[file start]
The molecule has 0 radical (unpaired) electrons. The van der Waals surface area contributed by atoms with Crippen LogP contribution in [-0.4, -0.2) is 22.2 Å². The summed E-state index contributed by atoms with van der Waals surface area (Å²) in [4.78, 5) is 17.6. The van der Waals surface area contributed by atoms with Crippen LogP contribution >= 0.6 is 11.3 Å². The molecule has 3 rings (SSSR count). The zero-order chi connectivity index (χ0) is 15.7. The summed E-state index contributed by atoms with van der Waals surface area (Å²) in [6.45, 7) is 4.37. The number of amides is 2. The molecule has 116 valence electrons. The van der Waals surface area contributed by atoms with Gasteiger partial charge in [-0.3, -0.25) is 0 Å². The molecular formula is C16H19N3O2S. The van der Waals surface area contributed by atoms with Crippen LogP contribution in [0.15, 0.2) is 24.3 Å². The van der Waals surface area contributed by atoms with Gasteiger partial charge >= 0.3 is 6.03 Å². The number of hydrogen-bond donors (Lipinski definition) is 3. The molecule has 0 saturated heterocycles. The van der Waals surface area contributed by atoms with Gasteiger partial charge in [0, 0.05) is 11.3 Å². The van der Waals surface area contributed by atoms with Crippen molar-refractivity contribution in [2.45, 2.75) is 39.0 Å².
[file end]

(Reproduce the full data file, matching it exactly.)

The molecule has 0 radical (unpaired) electrons. The van der Waals surface area contributed by atoms with Crippen LogP contribution in [-0.4, -0.2) is 22.2 Å². The summed E-state index contributed by atoms with van der Waals surface area (Å²) in [4.78, 5) is 17.6. The van der Waals surface area contributed by atoms with Crippen LogP contribution >= 0.6 is 11.3 Å². The molecule has 3 rings (SSSR count). The zero-order chi connectivity index (χ0) is 15.7. The summed E-state index contributed by atoms with van der Waals surface area (Å²) in [6.45, 7) is 4.37. The number of amides is 2. The molecule has 116 valence electrons. The van der Waals surface area contributed by atoms with Gasteiger partial charge in [-0.3, -0.25) is 0 Å². The molecular formula is C16H19N3O2S. The van der Waals surface area contributed by atoms with Crippen LogP contribution in [0.15, 0.2) is 24.3 Å². The van der Waals surface area contributed by atoms with Gasteiger partial charge >= 0.3 is 6.03 Å². The number of hydrogen-bond donors (Lipinski definition) is 3. The molecule has 0 saturated heterocycles. The van der Waals surface area contributed by atoms with Gasteiger partial charge in [0, 0.05) is 11.3 Å². The van der Waals surface area contributed by atoms with Crippen molar-refractivity contribution in [2.45, 2.75) is 39.0 Å².